Brothers Mark and Arman Gabay, who own the development firm Charles Company, purchased an office and industrial property in the San Gabriel Valley for $26 million in an off-market deal that closed Thursday, The Real Deal has learned.
The buyers paid just over $100 a square foot for the 247,000-square-foot building at 9320 Telstar Avenue in El Monte to the sellers, a partnership between Kennedy Wilson Properties and Fairfax Financial Holdings, according to CoStar.
The property appears to have been sold at a loss. Kennedy Wilson purchased the building in 2011 from Jamison Properties for $33.3 million, according to CoStar. It’s not the first loss, either: Jamison acquired the building for $45 million in 2007.
Andrew Levant of Kennedy Wilson represented the sellers. John Carroll of Giltner Realty repped the buyer.
The sale price, which comes out to little more than $105 per square foot, is below the average going rate for office property in El Monte, which is $126 per square foot, according to CoStar.
The building is fully leased, with Los Angeles County Health Services as its anchor tenant, according to CoStar. About 68,000 square feet of the remaining space is leased to an apparel company, Vibes Base Enterprise, that uses it for storage and distribution. The tenants have more than two years left on their leases and do not yet have plans to move, said a source close to the deal.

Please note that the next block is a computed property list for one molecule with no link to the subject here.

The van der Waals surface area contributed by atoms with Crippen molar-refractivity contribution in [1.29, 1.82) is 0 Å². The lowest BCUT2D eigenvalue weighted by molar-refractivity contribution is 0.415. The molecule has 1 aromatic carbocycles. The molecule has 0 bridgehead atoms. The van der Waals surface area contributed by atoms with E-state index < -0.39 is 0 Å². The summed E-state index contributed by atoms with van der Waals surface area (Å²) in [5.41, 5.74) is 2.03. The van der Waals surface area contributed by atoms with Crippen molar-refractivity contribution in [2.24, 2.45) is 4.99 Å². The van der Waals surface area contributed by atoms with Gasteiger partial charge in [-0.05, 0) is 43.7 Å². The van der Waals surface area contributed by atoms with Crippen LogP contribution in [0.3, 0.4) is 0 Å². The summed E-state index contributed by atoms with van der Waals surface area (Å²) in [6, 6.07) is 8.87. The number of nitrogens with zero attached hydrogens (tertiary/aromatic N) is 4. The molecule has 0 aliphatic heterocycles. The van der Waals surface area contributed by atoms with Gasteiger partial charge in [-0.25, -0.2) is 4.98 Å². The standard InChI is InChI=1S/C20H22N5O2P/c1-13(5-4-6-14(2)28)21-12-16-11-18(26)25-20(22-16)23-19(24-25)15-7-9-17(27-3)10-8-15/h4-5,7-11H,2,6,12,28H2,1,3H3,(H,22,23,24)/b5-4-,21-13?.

The Gabay brothers’ Charles Company owns a range existing and ground-up development properties in Los Angeles, from retail centers to mixed-use projects to restaurants. It is planning a $500 million remodel of its Hawthorne Plaza mall, which would include 600 residential units and offices.
The Gabays, who could not be immediately reached for comment, have been the target of criticism over their campaign contributions in areas where they have proposed developments. Arman Gabay, for example, donated about $50,000 through his companies to the 2011 campaign of former Hawthorne Mayor Danny Juarez, the Daily Breeze reported.
Mark Gabay recently purchased the Hannah Carter Japanese Garden garden and adjacent residence in Bel Air from UCLA for $12.5 million, raising some neighborhood concerns about whether it would be maintained “in perpetuity” as Carter’s heirs had wished.